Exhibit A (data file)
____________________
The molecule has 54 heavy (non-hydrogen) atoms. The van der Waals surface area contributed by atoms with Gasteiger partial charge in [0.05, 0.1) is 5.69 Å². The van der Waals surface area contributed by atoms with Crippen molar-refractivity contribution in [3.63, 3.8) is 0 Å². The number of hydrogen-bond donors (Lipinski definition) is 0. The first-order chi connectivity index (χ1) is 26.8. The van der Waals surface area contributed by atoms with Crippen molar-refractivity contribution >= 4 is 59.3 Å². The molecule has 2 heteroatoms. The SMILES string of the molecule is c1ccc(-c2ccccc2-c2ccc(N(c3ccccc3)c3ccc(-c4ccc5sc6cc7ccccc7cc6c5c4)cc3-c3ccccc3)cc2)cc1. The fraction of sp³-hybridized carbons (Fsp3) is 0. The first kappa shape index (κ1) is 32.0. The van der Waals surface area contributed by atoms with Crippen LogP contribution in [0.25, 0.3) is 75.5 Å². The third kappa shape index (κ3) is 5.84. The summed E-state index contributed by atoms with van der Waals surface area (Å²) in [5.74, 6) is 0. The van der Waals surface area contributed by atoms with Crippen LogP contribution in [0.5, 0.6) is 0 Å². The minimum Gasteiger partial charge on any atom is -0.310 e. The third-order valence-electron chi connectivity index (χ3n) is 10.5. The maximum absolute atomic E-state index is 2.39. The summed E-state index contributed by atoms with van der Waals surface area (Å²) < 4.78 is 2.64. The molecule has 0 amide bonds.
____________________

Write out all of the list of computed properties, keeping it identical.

The molecule has 54 heavy (non-hydrogen) atoms. The van der Waals surface area contributed by atoms with Gasteiger partial charge in [0.05, 0.1) is 5.69 Å². The van der Waals surface area contributed by atoms with Crippen molar-refractivity contribution in [3.63, 3.8) is 0 Å². The number of hydrogen-bond donors (Lipinski definition) is 0. The first-order chi connectivity index (χ1) is 26.8. The van der Waals surface area contributed by atoms with Crippen molar-refractivity contribution >= 4 is 59.3 Å². The molecule has 2 heteroatoms. The SMILES string of the molecule is c1ccc(-c2ccccc2-c2ccc(N(c3ccccc3)c3ccc(-c4ccc5sc6cc7ccccc7cc6c5c4)cc3-c3ccccc3)cc2)cc1. The fraction of sp³-hybridized carbons (Fsp3) is 0. The first kappa shape index (κ1) is 32.0. The van der Waals surface area contributed by atoms with Crippen LogP contribution in [0.25, 0.3) is 75.5 Å². The third kappa shape index (κ3) is 5.84. The summed E-state index contributed by atoms with van der Waals surface area (Å²) in [5.74, 6) is 0. The van der Waals surface area contributed by atoms with Crippen LogP contribution in [0.5, 0.6) is 0 Å². The minimum Gasteiger partial charge on any atom is -0.310 e. The third-order valence-electron chi connectivity index (χ3n) is 10.5. The maximum absolute atomic E-state index is 2.39. The summed E-state index contributed by atoms with van der Waals surface area (Å²) < 4.78 is 2.64. The molecule has 0 amide bonds.